More women hitting the open road on motorcycles
Krista Silliker and Crystal Little are two of the Island riders who are taking part in “Run for the Borders,” which takes place Friday to mark International Female Riders Day. A convoy of female motorcycle enthusiasts will be riding from parts of Nova Scotia and New Brunswick to P.E.I. on May 3 to connect with a P.E.I. group to promote awareness and celebrate the day, in its third year. Nancy MacPhee/Journal Pioneer
SUMMERSIDE — Krista Silliker hated the rumble of a motorcycle in the far distance.
“I used to be one of those people who, when I heard a motorcycle coming down the road, I’d say why do they have to have such loud pipes?”
That was until she got a bike of her own.
“Now I don’t mind loud pipes. I love the rumble. My bike really shakes,” Silliker said with a laugh.
She’s part of a growing group on P.E.I. and throughout Atlantic Canada.
More women are getting off the back of the bike and sitting in the driver’s seat.
“It is the freedom, as everybody says. It’s great. It clears the mind,” said Silliker. “It’s a different kind of feeling. I know that I can just get on the bike and go by myself. That’s what I like.”
It was little over a year ago that her husband, Wade, bought her a bike — a 950 Yamaha V-Star.
“I used to ride mopeds and mini bikes when I was a kid. My dad always had me on go-carts and kept me busy in the summer with that,” said Silliker. “I always enjoyed riding but never, ever though I would ride a motorcycle. I always though I would be on the back with my husband, which I was for the first year.”
The first time in the driver’s seat was admittedly scary.
“It was sheer terror,” recalled Silliker. “ (Wade) took me out to Slemon Park to the parking lot there and I was in first gear the first couple of nights. After that it got a little easier.”
She took the motorcycle course last May, a confidence booster, she admitted.
“I felt 100 per cent better after that. They teach you what to do in an emergency situation and, if you drop your bike, how to lift it.”
Crystal Little of Bedeque grew up driving almost anything with an engine.
“My father put my brother and I on a bike, a street bike, and our feet couldn’t touch the ground,” said Little. “That’s when I learned how to drive. It was then dirt bikes and stuff like that.”
Four years ago, she and her husband decided to each get their motorcycle licence.
“My father gave me a `78 Honda. He bought it for $50 and it was bought in pieces and he restored it,” Little said of her first bike. “That’s what I drove the last two or three years.”
She recently upgraded to an impressive 2006 Yamaha V-Max while Silliker moved up to a 2012 1688 cc Harley Switchback.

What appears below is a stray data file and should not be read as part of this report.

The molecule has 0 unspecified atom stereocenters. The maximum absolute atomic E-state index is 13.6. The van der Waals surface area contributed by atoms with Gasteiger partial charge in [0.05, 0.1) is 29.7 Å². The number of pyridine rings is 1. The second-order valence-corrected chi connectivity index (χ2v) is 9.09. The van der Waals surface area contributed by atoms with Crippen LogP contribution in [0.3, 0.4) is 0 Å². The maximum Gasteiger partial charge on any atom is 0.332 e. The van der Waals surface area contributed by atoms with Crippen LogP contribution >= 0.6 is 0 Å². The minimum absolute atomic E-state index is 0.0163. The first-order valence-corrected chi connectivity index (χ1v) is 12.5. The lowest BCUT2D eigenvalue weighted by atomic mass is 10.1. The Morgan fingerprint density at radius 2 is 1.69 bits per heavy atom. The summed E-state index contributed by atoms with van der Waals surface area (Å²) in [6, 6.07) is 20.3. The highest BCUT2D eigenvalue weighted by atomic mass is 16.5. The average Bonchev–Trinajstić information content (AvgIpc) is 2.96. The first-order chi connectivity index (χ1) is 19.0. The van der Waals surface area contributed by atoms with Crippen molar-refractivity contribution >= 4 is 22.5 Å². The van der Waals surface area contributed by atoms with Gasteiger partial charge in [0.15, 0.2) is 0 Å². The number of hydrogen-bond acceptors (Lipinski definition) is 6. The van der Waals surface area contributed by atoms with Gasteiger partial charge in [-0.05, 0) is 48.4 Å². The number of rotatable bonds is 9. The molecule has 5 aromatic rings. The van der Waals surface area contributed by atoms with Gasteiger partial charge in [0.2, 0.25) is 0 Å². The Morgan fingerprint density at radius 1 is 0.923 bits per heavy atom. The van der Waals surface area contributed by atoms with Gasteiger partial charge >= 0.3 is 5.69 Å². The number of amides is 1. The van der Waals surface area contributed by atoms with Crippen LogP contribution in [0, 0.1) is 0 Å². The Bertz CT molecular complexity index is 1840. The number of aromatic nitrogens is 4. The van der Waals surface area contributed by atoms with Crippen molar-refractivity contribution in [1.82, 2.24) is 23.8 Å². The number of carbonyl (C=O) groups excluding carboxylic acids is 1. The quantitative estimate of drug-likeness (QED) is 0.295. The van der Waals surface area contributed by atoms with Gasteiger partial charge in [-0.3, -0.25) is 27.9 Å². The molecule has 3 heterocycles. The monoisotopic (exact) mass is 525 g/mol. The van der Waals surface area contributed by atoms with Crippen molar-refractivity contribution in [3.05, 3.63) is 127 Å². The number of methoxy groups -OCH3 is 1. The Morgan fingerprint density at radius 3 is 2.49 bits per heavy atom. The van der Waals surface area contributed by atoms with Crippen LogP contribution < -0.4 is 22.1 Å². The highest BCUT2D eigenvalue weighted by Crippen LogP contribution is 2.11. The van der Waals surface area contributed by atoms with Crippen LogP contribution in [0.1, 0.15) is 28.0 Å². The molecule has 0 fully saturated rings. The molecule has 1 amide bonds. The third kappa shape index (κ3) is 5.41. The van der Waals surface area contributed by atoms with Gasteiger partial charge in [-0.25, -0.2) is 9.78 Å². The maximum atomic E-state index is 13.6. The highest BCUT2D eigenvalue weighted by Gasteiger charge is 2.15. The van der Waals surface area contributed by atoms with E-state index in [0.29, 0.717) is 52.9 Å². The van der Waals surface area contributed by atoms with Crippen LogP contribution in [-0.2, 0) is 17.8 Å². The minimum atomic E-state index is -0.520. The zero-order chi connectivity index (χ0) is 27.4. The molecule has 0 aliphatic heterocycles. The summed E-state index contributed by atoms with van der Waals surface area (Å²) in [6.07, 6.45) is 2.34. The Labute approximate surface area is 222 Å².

“It’s just the power and the freedom,” Little said of hitting the open road. “You are out on the road and you can smell summer, the sea and all those wonderful smells. It’s just awesome.”
It’s a feeling Little and Silliker hope more women get to experience.
That’s one of the reasons long-time biker Ann Savoy-MacKelvie decided to organize a women-only ride next Friday to mark International Female Riders Day.
The Halifax woman has been riding for almost a decade.
“When I turned 50, my husband bought me a motorcycle. I had my licence before but I never had a bike,” said Savoy-MacKelvie, who will turn 60 in May. “It’s so cliché but it is really that sense of freedom. You are in your own world. I just like the silence and the road and the smells. Oh, my God, the smells are amazing.”
For the last few years she has been a member of the Motor Maids, the oldest women’s riding group in North America.
Each year, its 50 or so Atlantic Canada members each clock at least 16,000 kilometres, whether it is merely hoping on the bike to go to work or the grocery store or touring the region and beyond.
“It is just about getting out and riding,” said Savoy-MacKelvie, who says the number of female riders has increased in the past decade. “I can’t give you numbers but I can tell you that just from visuals, riding down the road. The demographics are something that motorcycle companies are realizing and going after.”
She rides a 2011 1600 Harley Heritage Softail Classic, a relatively big bike.
“We have women who are small in stature who ride big bikes,” added Savoy-MacKelvie. “The bikes now, especially the cruisers, are low and they are so well balanced.”
Silliker feels that the sheer size and power of most motorcycles scares most women.
“We want to get women involved. We have quite a group of people we ride with and a lot of women sit on the back. I’m like, why don’t you learn? Why don’t you take the motorcycle course,” she added. “I think they are afraid they are going to hurt themselves or fall off.”
The women hope, as a result of the upcoming International Female Riders Day event, more women will be encouraged to hit the open road.
“I hope it ignites a passion,” said Savoy-MacKelvie. “There are a lot of women that look at a bike and say they are heavy and it is something they can never do. I hope they can see us, in all shapes and sizes of bikes, and say I can do this.
“If we can do it, you can do it.”